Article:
DISLIN is a directory of FORTRAN90 programs which illustrate the use of the DISLIN scientific plotting package.
The graphics output from DISLIN can go to into a standard graphics file, or an interactive X Window screen, or into a generic DISLIN graphics metafile, for later processsing. The standard graphics file formats that DISLIN recognizes include:
When creating a graphics output file, please note that DISLIN will not overwrite an existing graphics file. Instead, it will store the new information in a file with the right extension, but a different "first name" than you specified. For example, if you run the first example, it will create the file "dislin_ex01.png". If you rerun the first example, the output will go into a file which DISLIN arbitrarily names "dislin_1.png". To override this behavior, you must call the filmod routine passing in the string "DELETE" first.
To use DISLIN, you must access the correct include file, DISLIN library file, and associated X libraries. The shell scripts that run the examples have been set up to take care of these steps at compile and load time, but they are customized for my own system, a Mac running OSX, and compiling with gcc. If you plan to use DISLIN, you will need to pay attention to the installation instructions so that you set up your environment correctly!
DISLIN is a plotting library, designed so that you can be generating data and creating plots at the same time. This necessarily means that you use the program by making many subroutine calls, to define the plot type, the plot size, the axis length, and so on. The examples below are one way to familiarize yourself with this procedure, and the manual has extensive explanations of how to make the plot you want.
If might be helpful, though, to note one feature of DISLIN, (which it shares with related plotting libraries such as the old DISSPLA library). The plotting library starts out at "level 0". Calling an initialization routine moves you to "level 1", at which point graphs can be defined. Defining a graph moves you to level 2, at which point you can also define features associated with the graph, such as axes. When you read the manual, you will see that some plotting routines are only allowed to be called when the plotting library has reached a specific level.
DISLIN examples are available in a C version and a C++ version and a FORTRAN77 version and a FORTRAN90 version.
GRAPHICS_EXAMPLES, FORTRAN90 programs which illustrate how various kinds of data can be displayed and analyzed graphically.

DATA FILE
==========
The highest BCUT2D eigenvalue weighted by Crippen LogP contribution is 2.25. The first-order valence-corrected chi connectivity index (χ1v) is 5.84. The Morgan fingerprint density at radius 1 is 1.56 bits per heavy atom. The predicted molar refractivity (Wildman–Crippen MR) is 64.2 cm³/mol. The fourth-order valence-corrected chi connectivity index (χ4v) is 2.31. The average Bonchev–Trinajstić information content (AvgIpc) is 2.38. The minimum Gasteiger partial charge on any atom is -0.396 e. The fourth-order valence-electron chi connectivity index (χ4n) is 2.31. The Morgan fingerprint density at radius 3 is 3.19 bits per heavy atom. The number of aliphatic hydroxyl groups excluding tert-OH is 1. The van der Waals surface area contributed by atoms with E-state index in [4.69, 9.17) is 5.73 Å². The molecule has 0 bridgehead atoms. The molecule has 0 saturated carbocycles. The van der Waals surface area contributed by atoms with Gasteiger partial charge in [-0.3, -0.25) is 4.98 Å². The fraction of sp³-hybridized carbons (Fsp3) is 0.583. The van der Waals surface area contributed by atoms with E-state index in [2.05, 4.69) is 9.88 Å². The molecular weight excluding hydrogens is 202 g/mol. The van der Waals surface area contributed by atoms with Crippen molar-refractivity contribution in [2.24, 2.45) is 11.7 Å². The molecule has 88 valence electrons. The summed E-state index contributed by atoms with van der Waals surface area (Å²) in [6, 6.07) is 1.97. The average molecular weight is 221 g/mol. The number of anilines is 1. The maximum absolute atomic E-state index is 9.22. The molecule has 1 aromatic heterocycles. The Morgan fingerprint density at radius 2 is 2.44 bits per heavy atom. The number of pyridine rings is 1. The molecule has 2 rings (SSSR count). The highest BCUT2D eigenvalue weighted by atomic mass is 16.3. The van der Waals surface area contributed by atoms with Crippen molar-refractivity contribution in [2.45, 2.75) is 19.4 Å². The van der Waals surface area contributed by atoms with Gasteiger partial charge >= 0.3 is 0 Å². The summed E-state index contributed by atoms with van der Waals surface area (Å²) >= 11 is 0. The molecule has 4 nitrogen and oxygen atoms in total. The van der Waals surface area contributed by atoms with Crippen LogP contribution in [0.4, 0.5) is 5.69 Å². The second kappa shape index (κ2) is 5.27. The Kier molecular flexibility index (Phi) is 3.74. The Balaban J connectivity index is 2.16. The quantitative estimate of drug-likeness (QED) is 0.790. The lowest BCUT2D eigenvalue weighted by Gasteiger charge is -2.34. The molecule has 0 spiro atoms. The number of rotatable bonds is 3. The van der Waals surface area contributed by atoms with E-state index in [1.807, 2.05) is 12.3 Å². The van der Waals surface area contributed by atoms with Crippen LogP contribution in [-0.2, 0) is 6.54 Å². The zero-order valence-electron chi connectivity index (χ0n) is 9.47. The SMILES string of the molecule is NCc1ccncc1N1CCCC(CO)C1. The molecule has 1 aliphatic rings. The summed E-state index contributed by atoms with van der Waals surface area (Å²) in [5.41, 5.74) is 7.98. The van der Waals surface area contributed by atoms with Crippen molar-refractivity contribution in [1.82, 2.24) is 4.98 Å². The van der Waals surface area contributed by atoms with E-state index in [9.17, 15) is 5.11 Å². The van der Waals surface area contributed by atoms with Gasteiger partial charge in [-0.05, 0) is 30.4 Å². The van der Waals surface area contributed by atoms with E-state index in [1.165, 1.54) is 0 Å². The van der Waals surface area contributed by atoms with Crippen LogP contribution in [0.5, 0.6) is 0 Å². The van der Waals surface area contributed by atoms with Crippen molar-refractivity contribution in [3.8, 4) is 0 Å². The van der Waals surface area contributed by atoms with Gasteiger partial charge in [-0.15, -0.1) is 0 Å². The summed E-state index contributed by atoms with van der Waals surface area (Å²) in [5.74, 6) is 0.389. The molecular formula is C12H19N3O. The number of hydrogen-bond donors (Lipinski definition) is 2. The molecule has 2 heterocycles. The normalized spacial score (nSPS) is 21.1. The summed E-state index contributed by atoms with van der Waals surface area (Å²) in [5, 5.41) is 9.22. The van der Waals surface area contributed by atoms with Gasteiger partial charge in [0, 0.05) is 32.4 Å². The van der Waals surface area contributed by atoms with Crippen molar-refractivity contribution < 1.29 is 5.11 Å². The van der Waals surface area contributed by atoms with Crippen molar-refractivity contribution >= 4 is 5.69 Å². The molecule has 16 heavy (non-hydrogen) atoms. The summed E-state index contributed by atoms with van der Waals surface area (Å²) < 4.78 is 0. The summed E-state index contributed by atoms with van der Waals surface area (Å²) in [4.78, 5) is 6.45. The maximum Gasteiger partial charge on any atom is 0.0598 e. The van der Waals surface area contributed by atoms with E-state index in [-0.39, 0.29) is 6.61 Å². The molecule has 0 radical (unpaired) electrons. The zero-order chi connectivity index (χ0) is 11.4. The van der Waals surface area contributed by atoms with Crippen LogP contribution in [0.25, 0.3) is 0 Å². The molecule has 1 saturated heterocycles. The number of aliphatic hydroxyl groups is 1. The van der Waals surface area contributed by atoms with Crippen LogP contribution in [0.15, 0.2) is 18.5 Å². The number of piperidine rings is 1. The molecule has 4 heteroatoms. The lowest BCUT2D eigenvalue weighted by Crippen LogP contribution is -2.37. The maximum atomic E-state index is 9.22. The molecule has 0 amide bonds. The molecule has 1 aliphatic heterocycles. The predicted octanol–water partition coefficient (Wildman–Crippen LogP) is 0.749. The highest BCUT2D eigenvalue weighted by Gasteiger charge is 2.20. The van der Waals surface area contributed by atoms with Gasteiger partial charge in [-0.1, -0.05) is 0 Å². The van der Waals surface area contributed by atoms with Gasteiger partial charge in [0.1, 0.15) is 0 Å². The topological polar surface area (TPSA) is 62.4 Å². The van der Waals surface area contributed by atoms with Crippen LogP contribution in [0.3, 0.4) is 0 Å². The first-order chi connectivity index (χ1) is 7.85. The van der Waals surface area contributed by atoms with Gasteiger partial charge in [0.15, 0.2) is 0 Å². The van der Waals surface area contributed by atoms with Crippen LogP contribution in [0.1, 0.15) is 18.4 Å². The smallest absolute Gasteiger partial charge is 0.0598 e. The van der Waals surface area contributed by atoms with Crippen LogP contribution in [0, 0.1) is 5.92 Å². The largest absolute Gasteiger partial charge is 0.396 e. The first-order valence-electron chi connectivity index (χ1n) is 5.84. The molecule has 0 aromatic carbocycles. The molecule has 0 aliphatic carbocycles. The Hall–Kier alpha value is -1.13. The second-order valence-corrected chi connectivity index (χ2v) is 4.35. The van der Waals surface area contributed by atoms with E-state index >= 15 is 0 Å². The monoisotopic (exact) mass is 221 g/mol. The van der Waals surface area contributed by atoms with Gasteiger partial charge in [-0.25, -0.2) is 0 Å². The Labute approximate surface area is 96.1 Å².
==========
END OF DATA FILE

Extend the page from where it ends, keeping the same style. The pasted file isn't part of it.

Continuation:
MET, a data directory which contains examples of MET files, a graphics file format used by the DISLIN plotting package of Helmut Michels.
EX01 shows how to use the CURVE routine to plot sets of (X,Y) data:
EX02 shows how to use the POLAR routine to plot (R,Theta) data:
EX03 shows how the SYMBOL routine can be used to generate symbols:
EX04 shows five ways of plotting the same X, Y data, using different interpolation methods.
EX05 shows three ways of plotting the same X, Y data, using different bar graph formats.
EX06 shows two ways of labeling data that is displayed as a piechart.
EX07 shows how to make pie charts and bar graphs that have a 3D thickness to them.
EX07B shows how to make 3D bar graphs on a 3D range.
EX08 demonstrates available shading patterns.
EX09 demonstrates the use of color contour plots.
EX10 demonstrates the use of 3D surface (wiremesh) plots.
EX11 demonstrates the creation of a contour plot.
EX12 demonstrates the creation of a shaded contour plot.
EX13 demonstrates the creation of a map plot.
EX14 demonstrates the use of TeX instructions to define mathematical formulas.
LIFE_GRID creates a simple grid for the game of Life.
QUICKPLOT_BAR calls QPLBAR to plot a bar chart or histogram.
QUICKPLOT_COLOR calls QPLCLR to make a color plot of a matrix of data.
QUICKPLOT_CONTOUR calls QPLCON to make a contour plot of data Z(X,Y) stored as an array.
QUICKPLOT_CURVE calls QPLOT to plot a curve.
QUICKPLOT_PIE calls QPLPIE to plot a pie char.
QUICKPLOT_SCATTER calls QPLSCA to make a scatterplot.
QUICKPLOT_SURFACE calls QPLSUR to make a 3D surface plot of data Z(X,Y) stored as an array.
You can go up one level to the FORTRAN90 source codes.